She will likely fall off the wagon several times during this process, and she’ll feel deeply embarrassed when she does. She’ll actually feel like she let the people she loves down—like you. You’ve been there, supporting her, and she couldn’t stay sober. She’ll feel awful.

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And she may go MIA

With that last thing in mind, know that she may go MIA. Sometimes for days and sometimes for weeks. This likely means she’s fallen off the wagon, and doesn’t want to tell anyone. But she also doesn’t know how to lie to you, so it’s easiest if she just doesn’t talk to you.

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Don’t take it personally

The thing is, while your friend wants you to act like everything is status quo, it isn’t. She is fragile right now. She needs to take care of herself before she can take care of others. It may feel selfish when she goes MIA and shuts you out. Be a little more understanding than usual.

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And be gentle about scheduling

You also need to be ready for some scheduling issues. She can’t be totally relied upon right now. If she falls off the wagon, she may completely fail to show up at your plans because she is either drinking at the time or she’s embarrassed to see you and tell you she drank yesterday. She might exhibit flaky behaviors for a while.

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A lot may come out

There is usually a reason someone has a drinking problem. For years, she avoided that issue by drinking. Now that the alcohol is gone, the truth will come out. Issues will rise to the surface. Trauma may come up. Be ready to listen.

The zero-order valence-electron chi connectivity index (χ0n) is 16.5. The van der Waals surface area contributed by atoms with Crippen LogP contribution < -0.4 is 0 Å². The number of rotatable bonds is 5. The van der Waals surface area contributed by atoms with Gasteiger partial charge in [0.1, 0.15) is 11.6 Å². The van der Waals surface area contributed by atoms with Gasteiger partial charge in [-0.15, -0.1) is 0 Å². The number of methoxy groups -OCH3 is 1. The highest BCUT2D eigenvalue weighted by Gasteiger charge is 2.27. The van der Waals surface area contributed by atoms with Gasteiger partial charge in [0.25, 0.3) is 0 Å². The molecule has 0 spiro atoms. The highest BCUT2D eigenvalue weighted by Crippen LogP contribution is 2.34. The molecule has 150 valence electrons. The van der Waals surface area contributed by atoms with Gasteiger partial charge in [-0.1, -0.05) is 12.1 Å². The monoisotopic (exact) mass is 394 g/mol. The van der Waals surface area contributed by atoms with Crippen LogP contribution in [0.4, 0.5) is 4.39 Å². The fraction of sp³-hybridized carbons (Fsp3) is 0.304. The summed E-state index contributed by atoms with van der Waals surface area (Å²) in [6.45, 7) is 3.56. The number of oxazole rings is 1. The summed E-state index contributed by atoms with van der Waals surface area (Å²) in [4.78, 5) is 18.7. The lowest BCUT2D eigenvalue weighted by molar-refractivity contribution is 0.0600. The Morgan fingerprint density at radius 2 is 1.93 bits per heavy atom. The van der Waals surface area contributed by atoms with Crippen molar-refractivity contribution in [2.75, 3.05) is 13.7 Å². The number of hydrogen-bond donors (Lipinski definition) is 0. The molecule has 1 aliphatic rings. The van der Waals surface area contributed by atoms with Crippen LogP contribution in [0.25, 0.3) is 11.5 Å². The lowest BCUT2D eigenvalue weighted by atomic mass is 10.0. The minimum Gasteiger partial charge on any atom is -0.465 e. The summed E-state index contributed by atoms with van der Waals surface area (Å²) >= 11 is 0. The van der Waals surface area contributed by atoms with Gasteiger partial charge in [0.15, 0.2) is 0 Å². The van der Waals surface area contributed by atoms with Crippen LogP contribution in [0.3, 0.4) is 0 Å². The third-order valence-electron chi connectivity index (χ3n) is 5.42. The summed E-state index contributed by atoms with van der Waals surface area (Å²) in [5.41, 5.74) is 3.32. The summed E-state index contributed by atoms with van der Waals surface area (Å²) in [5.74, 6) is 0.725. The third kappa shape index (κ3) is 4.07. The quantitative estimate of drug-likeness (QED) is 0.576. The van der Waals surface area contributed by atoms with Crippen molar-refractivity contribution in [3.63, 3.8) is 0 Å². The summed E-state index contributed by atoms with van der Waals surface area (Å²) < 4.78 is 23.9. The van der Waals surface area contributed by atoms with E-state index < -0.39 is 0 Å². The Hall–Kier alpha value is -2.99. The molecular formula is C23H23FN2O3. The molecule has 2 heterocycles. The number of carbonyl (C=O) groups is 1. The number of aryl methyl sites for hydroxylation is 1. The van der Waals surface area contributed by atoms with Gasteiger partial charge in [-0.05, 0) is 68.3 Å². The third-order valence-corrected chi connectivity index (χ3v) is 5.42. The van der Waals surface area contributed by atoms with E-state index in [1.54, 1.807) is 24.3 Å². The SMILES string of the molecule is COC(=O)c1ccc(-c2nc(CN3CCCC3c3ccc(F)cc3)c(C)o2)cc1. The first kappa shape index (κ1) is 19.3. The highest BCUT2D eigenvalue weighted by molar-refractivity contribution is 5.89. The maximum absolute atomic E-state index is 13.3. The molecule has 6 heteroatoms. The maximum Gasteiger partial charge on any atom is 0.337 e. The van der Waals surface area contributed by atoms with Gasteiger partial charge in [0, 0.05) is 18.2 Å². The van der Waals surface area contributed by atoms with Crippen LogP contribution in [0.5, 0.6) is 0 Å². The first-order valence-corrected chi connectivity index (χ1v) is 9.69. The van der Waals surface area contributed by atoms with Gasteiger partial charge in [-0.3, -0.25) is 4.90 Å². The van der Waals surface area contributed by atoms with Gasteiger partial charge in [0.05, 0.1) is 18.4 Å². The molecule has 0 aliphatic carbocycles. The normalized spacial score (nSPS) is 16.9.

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Your friendship may deepen

Your friendship will likely become stronger for her sobriety. You won’t rely on alcohol for your connection. You’ll spend time together sober, and actually remember your interactions.

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You can have a drink around her

In case you are wondering, yes you can still have a drink around her. She doesn’t want you to deprive yourself for her sake. Though it may be tough for her to be around alcohol, it’s tougher for her to feel she’s inconveniencing her friends.

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But don’t overdo it

Just don’t overdo it around her. She can feel triggered by someone who is really drunk around her. Plus, since she’s sober, she can just feel disconnected from you when you’re drunk.

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Keep her from heavy drinkers

If you have friends who drink heavily, keep them away from your friend in AA. It’s just the polite thing to do. This is especially true if you know such friends will try to encourage her to drink.

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She may go through a judgment phase

She might go through a brief phase of, what she calls, “enlightenment” when she judges people who drink. She may feel (and behave) better than others. Don’t worry: this will fade.